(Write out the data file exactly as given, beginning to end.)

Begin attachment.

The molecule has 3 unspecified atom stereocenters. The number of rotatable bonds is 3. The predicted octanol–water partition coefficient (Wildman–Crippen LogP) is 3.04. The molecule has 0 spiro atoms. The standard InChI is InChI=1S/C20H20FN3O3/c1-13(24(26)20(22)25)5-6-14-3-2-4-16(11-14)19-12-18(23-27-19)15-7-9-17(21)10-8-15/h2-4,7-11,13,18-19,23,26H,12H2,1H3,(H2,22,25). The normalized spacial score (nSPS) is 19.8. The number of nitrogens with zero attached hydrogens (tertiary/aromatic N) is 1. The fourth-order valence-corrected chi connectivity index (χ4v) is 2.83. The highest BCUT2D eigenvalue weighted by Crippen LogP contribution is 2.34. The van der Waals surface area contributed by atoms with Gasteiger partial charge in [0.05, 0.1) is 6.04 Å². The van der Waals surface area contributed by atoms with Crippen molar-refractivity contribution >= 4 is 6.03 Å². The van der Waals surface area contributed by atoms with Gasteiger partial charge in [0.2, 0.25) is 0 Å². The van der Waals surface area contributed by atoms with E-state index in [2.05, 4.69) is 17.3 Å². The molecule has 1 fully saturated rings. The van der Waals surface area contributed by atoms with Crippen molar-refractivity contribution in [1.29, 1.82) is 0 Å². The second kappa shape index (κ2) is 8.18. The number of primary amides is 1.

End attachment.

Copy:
The molecule has 3 unspecified atom stereocenters. The number of rotatable bonds is 3. The predicted octanol–water partition coefficient (Wildman–Crippen LogP) is 3.04. The molecule has 0 spiro atoms. The standard InChI is InChI=1S/C20H20FN3O3/c1-13(24(26)20(22)25)5-6-14-3-2-4-16(11-14)19-12-18(23-27-19)15-7-9-17(21)10-8-15/h2-4,7-11,13,18-19,23,26H,12H2,1H3,(H2,22,25). The normalized spacial score (nSPS) is 19.8. The number of nitrogens with zero attached hydrogens (tertiary/aromatic N) is 1. The fourth-order valence-corrected chi connectivity index (χ4v) is 2.83. The highest BCUT2D eigenvalue weighted by Crippen LogP contribution is 2.34. The van der Waals surface area contributed by atoms with Gasteiger partial charge in [0.05, 0.1) is 6.04 Å². The van der Waals surface area contributed by atoms with Crippen molar-refractivity contribution >= 4 is 6.03 Å². The van der Waals surface area contributed by atoms with Gasteiger partial charge in [0.2, 0.25) is 0 Å². The van der Waals surface area contributed by atoms with E-state index in [2.05, 4.69) is 17.3 Å². The molecule has 1 fully saturated rings. The van der Waals surface area contributed by atoms with Crippen molar-refractivity contribution in [1.29, 1.82) is 0 Å². The second kappa shape index (κ2) is 8.18. The number of primary amides is 1.